The anti-GMO advocacy group Food Democracy Now! and its Detox Project hired a laboratory to test 29 popular foods for residues of glyphosate, the active ingredient in Roundup.

General Mills’ Cheerios had the highest amount of glyphosate, at 1,125.3 parts per billion (ppb). Cheerios are advertised as non-GMO, which means it does not contain genetically-modified ingredients.

However, non-GMO oats and wheat are occasionally sprayed with Roundup immediately before harvest, especially in upper Midwestern U.S. states where the growing season is shorter and wetter.

Non-GMO oats and wheat die and release their seeds when they are sprayed with Roundup. This can increase the yield per acre, control weeds, and allow a faster crop rotation, which are big advantages.

The disadvantage of soaking oats and wheat in Roundup just a few days before harvest is contamination with glyphosate. These contaminated grains are also mixed with non-contaminated grains in finished foods.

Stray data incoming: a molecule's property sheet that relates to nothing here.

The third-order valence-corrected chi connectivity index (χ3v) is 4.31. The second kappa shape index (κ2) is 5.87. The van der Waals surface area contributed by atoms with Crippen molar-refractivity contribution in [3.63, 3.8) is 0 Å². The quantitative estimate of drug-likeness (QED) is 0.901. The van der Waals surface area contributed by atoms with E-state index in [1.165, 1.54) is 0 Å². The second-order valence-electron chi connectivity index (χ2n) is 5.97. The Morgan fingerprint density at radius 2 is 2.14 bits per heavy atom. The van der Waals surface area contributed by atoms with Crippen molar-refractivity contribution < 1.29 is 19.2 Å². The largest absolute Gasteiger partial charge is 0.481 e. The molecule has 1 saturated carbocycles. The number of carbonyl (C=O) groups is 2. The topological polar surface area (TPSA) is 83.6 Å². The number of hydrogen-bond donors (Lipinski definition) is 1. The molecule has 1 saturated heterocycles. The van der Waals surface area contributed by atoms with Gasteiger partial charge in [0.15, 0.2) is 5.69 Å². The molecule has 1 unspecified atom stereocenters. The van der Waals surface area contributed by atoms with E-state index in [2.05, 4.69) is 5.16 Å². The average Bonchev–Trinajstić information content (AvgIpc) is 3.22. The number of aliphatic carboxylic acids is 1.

The good news is that the amount of glyphosate in Cheerios is much lower than what the Environmental Protection Agency (EPA) considers safe — 1.75 milligrams of glyphosate per kilogram of body weight per day.

That means a person who weighed 110 pounds would have to eat 130 boxes of Cheerios (12.5 oz) in one day to hit the limit.

The limit is much lower in the European Union — 0.3 mg/kg/day — but that would still be 22 boxes of Cheerios in one day. No one is going to eat that much, but exposures are higher for kids and people who eat other foods with glyphosate.

Source: Huffington Post

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Elizabeth Bradley

Posted by Elizabeth Bradley

Lifelong consumer advocate. Pop culture nerd. Grammar evangelist. Wannabe organizer. Travel addict. Zombie fan.

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